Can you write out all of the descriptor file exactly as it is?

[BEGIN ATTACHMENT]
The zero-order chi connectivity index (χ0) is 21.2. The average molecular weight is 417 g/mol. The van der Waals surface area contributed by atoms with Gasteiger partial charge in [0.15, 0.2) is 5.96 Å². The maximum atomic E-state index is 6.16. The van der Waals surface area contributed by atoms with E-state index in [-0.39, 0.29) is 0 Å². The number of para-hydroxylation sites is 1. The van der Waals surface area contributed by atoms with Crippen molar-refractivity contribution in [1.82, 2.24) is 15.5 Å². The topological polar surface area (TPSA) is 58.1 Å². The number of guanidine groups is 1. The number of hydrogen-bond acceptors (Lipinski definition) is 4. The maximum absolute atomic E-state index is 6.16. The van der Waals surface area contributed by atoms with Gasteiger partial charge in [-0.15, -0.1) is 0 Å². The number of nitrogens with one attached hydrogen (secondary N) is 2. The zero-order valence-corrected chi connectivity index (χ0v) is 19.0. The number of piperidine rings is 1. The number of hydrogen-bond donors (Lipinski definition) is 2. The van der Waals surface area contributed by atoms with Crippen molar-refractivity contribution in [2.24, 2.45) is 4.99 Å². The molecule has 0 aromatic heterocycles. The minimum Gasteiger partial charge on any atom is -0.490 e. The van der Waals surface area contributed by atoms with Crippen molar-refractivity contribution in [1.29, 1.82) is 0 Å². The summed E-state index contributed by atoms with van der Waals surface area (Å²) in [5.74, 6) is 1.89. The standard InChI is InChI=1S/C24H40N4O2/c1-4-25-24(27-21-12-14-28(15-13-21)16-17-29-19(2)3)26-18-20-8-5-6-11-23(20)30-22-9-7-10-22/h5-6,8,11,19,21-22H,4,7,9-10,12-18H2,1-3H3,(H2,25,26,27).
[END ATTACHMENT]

The zero-order chi connectivity index (χ0) is 21.2. The average molecular weight is 417 g/mol. The van der Waals surface area contributed by atoms with Gasteiger partial charge in [0.15, 0.2) is 5.96 Å². The maximum atomic E-state index is 6.16. The van der Waals surface area contributed by atoms with E-state index in [-0.39, 0.29) is 0 Å². The number of para-hydroxylation sites is 1. The van der Waals surface area contributed by atoms with Crippen molar-refractivity contribution in [1.82, 2.24) is 15.5 Å². The topological polar surface area (TPSA) is 58.1 Å². The number of guanidine groups is 1. The number of hydrogen-bond acceptors (Lipinski definition) is 4. The maximum absolute atomic E-state index is 6.16. The van der Waals surface area contributed by atoms with Gasteiger partial charge in [-0.15, -0.1) is 0 Å². The number of nitrogens with one attached hydrogen (secondary N) is 2. The zero-order valence-corrected chi connectivity index (χ0v) is 19.0. The number of piperidine rings is 1. The number of hydrogen-bond donors (Lipinski definition) is 2. The van der Waals surface area contributed by atoms with Crippen molar-refractivity contribution in [2.24, 2.45) is 4.99 Å². The molecule has 0 aromatic heterocycles. The minimum Gasteiger partial charge on any atom is -0.490 e. The van der Waals surface area contributed by atoms with Crippen molar-refractivity contribution in [1.29, 1.82) is 0 Å². The summed E-state index contributed by atoms with van der Waals surface area (Å²) in [5.74, 6) is 1.89. The standard InChI is InChI=1S/C24H40N4O2/c1-4-25-24(27-21-12-14-28(15-13-21)16-17-29-19(2)3)26-18-20-8-5-6-11-23(20)30-22-9-7-10-22/h5-6,8,11,19,21-22H,4,7,9-10,12-18H2,1-3H3,(H2,25,26,27).